Point-of-sale technology has developed rapidly in recent years, and businesses today are realizing even further benefits than those simply related to transactions alone.
Perhaps one of the biggest roadblocks to the widespread business adoption of cloud-based IT systems has been a noted aversion to the concept in favor of existing tools and methods comfortable to employees, according to BizTech Magazine.
The U.S. Supreme Court will now oversee the longstanding copyright battle between tech giants Oracle and Google.
Data access and information warfare at center of Army’s modernization plan
The Office of Management and Budget announced in late November that it would soon begin another cyber reskilling academy spin-off aimed specifically at training federal employees with the skills needed to work data-centered jobs, according to Federal News Network.
Efforts to bring your IT infrastructure fully into the present are valuable, but it’s important that you don’t ever sacrifice security for modernization.
One of the most contentious aspects of IT modernization is centered around the rise of mobile devices, and their implementation into the workforce. Should employees or companies control device choice and usage?
A new type of cyberattack capable of exploiting vulnerabilities in Java applications run through SIM cards installed on smartphones has been identified by a mobile security company, according to ZDNet.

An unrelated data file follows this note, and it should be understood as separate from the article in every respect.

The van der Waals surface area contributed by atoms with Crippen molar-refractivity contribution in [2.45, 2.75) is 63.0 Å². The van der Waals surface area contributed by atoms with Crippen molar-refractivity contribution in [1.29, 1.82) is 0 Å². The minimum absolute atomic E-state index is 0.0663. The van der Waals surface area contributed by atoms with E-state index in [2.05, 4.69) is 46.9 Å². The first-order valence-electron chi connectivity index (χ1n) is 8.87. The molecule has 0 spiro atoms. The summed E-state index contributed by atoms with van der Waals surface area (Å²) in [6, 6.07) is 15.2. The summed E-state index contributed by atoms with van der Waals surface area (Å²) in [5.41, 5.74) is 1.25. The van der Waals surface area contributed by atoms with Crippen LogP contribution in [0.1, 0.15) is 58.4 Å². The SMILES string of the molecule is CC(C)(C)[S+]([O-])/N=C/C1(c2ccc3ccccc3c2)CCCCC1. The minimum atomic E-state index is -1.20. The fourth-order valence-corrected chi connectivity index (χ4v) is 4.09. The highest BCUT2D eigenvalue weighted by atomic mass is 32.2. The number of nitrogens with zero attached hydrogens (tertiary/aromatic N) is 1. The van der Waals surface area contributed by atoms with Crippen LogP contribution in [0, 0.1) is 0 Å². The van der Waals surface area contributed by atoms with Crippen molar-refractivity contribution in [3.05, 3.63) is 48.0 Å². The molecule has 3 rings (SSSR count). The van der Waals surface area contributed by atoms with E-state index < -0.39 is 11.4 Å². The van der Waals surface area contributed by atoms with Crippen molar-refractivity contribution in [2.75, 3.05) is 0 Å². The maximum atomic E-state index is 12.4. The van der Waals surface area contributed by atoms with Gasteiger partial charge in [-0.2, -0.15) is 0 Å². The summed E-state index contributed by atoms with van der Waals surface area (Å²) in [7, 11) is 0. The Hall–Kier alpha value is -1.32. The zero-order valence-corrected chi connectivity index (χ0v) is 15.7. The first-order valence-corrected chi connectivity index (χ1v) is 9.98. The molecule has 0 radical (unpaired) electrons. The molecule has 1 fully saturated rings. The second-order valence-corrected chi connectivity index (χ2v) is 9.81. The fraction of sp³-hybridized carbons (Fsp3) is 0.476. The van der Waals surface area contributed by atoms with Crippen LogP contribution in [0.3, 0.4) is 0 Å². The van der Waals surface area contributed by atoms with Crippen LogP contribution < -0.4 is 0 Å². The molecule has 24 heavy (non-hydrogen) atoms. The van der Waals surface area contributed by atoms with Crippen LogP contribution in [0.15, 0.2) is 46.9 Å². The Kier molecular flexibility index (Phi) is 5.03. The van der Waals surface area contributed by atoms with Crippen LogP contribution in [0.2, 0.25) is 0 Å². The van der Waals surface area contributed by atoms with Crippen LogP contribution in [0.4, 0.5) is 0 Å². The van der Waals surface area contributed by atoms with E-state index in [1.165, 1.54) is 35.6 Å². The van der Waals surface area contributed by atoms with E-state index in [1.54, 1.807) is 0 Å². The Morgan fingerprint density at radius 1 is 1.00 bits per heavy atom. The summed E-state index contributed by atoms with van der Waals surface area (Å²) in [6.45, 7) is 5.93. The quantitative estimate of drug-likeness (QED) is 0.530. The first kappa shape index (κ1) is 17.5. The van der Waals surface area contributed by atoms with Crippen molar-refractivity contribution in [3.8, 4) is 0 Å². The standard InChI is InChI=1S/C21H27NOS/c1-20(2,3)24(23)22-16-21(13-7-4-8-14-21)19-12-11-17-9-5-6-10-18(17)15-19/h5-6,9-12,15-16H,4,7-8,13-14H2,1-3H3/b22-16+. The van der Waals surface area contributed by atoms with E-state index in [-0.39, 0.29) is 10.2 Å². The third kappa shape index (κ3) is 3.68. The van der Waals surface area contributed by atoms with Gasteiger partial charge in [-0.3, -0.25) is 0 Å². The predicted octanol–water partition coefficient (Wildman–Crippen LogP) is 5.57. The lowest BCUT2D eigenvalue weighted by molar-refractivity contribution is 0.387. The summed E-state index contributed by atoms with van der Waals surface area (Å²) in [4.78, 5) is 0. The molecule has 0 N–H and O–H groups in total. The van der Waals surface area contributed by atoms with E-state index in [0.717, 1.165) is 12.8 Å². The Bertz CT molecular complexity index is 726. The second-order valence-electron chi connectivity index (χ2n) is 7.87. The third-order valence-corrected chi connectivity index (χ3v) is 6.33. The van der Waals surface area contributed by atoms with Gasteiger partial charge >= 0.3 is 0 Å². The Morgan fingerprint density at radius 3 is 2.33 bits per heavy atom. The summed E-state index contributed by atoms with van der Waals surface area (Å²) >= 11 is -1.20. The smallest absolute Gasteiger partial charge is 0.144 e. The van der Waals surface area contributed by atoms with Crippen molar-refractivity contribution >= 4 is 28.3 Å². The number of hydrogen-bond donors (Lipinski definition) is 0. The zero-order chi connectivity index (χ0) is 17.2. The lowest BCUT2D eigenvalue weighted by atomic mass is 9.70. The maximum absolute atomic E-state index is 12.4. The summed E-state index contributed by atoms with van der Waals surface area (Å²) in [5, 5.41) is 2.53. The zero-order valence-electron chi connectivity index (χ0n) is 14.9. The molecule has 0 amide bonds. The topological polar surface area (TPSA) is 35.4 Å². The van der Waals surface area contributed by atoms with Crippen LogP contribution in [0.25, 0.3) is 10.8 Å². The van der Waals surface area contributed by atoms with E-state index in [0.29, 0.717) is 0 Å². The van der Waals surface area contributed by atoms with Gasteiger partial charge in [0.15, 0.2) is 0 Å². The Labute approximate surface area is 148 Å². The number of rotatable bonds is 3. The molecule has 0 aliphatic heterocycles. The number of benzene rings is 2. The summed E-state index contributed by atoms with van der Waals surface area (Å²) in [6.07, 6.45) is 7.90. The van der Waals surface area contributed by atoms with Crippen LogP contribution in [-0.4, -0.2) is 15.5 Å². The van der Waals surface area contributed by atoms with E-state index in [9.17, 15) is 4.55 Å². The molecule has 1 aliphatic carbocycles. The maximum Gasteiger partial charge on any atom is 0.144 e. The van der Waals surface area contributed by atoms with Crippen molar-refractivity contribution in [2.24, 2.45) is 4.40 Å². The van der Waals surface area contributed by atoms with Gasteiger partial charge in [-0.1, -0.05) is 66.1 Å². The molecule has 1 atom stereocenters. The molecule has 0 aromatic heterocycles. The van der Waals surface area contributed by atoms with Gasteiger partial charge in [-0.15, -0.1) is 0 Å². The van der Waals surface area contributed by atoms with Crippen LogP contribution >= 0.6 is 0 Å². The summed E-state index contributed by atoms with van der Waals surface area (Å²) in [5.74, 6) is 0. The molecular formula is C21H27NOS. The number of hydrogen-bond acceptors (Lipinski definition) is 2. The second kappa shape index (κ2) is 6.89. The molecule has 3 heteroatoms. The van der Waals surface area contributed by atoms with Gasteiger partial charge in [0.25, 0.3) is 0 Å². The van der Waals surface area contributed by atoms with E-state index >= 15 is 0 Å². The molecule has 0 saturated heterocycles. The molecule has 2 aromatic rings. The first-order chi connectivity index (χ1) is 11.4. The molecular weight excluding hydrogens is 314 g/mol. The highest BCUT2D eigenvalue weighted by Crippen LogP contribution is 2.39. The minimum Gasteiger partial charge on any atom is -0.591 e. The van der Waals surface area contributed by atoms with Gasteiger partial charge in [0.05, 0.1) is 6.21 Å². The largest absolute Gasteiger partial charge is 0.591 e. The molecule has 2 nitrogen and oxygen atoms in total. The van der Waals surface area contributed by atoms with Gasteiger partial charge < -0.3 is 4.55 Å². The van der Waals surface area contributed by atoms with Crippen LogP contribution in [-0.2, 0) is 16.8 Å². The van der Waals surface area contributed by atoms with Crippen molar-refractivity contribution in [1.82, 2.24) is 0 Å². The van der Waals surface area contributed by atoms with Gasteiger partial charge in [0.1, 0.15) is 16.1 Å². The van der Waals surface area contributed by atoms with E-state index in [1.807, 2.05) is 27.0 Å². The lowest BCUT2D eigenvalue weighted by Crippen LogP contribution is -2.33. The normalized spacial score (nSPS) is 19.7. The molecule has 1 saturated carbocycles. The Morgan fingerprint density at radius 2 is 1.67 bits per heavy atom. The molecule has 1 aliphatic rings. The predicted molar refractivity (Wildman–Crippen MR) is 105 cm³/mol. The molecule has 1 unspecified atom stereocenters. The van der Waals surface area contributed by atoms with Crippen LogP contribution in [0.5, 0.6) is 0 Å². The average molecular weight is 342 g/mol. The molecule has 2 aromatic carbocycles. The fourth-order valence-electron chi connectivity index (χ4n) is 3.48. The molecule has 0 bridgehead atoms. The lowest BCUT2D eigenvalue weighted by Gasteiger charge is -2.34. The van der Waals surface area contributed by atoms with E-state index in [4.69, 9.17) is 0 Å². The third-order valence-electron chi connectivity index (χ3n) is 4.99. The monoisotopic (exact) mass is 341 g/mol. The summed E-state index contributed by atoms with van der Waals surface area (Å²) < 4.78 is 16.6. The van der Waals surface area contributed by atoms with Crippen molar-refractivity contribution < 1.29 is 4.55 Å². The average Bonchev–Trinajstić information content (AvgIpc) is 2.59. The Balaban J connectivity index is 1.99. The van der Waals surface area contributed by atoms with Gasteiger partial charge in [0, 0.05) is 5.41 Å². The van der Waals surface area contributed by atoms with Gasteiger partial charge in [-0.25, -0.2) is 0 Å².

Making the right decision on the cloud means you’ll need information.
Many of our most trusted systems are vulnerable to cyberthreats, and there’s no reason to think the average business is immune.
Industrial cybersecurity involves unique challenges for IT personnel.
The Department of Labor has plans for a modernization project that might not take off.
With the rise in the corporate use and overall quality of modernized programming languages, some experts now consider the widely used Java to be antiquated – even “vintage,” according to a Jaxenter article written by Rich Sharples.
Java’s structural flaws have been openly laid bare on multiple occasions. Ineffective patching is typically the root cause of large-scale Java breaches such as these but what if mending porous code is not enough?